Instead of simply grabbing the kitchen salt out the cupboard, some clever science guys figured they would use actual plant nutrients in the solution. No surprises that it turned out to have a positive effect. In their maize field experiment, zinc and magnesium seed priming increased grain yields by a whopping 15% (Imran Muhammad, Maria Kolla, Römheld Volker & Neumann Günter (2015)). So, with the right concoction of nutrients, your plants can begin their life at a huge advantage. This may seem like an obvious route to follow, but when you consider the many different combinations of nutrients that might or might not do anything for any given species, obtaining the perfect recipe can become a minefield!
This, unfortunately, does not involve bending the physical space around you upon the realization that your spiritual-self governs all aspects of your five sense experience. All it means is combining the seed with some sort of solid material and water, like perlite or soil. It’s an overly complicated name for what is essentially putting the seed in some soil, but who am I to argue with science?
It’s not quite as easy as it sounds, of course, as once again, every plant will prefer a different material, but the concept is not exactly rocket science either. Taylor et al in 1988 found that correct matrix priming decreased emergence rates by up to 50% in their study ‘Solid Matrix Priming of seeds’. They also noted increased dry weight across the board for carrots, onions, and tomatoes.
Bio Priming – Bacterial/fungal Priming
As the name suggests, the goal here is to inoculate the seedling with another life form, bacterial or fungal, for them to begin a symbiotic relationship with each other. The idea is to prevent bad bacteria from causing harm to your newly-fledged seedling. Also, certain crops are known to have specific beneficial partners and are generally highly compatible with selected species. Trichoderma Harzianum is one such type of life used for bio-priming that a lot of astute readers may recognize; it has been shown time and time again to improve seed germination.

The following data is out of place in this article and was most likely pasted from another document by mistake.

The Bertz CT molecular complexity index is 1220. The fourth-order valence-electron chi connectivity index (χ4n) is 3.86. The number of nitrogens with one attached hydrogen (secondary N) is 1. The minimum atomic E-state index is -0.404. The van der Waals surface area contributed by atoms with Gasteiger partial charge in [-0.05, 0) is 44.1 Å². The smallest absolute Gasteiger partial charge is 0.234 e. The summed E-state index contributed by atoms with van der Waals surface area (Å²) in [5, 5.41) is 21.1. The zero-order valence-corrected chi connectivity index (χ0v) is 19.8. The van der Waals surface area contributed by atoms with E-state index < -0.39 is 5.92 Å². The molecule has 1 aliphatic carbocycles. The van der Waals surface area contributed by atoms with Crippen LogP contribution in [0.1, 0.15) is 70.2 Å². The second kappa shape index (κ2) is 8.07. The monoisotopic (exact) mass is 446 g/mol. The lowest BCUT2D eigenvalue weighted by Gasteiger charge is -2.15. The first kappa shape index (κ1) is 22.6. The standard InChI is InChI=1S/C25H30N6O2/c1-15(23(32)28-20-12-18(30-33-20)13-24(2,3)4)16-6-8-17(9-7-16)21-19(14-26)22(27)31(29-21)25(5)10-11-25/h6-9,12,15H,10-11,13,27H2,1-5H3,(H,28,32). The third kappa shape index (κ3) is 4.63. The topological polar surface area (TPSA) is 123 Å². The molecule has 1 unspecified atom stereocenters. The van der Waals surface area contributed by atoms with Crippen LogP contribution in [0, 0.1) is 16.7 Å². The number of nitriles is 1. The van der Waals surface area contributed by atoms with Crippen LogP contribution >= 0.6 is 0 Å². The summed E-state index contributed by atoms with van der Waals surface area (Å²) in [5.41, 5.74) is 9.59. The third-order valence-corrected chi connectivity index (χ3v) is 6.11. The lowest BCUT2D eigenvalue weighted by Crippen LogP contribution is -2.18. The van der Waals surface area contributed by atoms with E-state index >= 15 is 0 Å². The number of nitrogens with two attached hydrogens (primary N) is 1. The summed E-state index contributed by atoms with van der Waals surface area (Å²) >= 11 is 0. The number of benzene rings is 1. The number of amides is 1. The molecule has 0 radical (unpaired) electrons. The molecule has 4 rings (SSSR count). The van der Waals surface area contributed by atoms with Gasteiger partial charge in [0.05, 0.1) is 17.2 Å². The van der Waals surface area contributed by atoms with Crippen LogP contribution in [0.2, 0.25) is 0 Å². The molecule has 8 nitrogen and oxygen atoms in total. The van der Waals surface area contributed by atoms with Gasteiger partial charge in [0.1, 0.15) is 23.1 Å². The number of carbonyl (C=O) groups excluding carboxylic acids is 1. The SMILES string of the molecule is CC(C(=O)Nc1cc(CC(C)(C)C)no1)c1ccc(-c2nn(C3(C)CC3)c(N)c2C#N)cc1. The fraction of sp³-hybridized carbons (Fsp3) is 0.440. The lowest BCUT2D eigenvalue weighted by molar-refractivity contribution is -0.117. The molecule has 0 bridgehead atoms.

For example, Singh et al in 2016 found that bio priming pea seeds with Trichoderma Asperellum significantly increased shoot length, root length, and total dry weight when compared to un-treated peas. This doesn’t seem like much of a surprise considering plants have lived symbiotically with micro-biology for millennia. If anything, it’s a confirmation that Mother Nature has been doing a pretty damn good job all these years by herself.
This is where it begins to enter the realm of science fiction, although, it is genuinely fact rather than fiction. You’ve probably guessed already, but laser priming involves firing intense laser beams of various wavelengths at your un-germinated seed. Being on the tentative side of fringe science, it is little understood but genuinely shows a marked improvement to crops in certain circumstances. In their 2014 paper, ‘Seed Priming techniques may improve grain and oil yields of sunflower’, S Kouchbag (he must have got some stick in the playground) et al concluded that a sunflower’s yield can be successfully improved with laser irradiation before sowing.
Following on from Dr. Evil’s sharks with frickin’ laser beams attached to their heads trying to get their garden started, Magneto from the X-men has decided to get involved as well. Again, sounding like something from the realms of sci-fi land, magneto priming involves subjecting your seedlings with controlled static magnetic fields. Once again, far from being proved a bag of shite, it turned out that “Magneto-priming caused a significant increase in height, leaf area, and dry weight of the plants” (Gajendra R. Rathod, Anjali Anand (2015)). Again, this truly is fringe science, but one that clearly is already showing merit.
The jury is in
There are many ways of seed priming and each species has probably a million different options, but after plenty of trial and error, you will arrive at a configuration that increases plant growth rates dramatically. It will probably end up being a clinical replication of the sequential aspects of a seeds’ journey as it falls to the forest floor and germinates amongst its natural surroundings, but at least we will have confirmed that it is the best way to do it, according to our humble, modern scientific methods.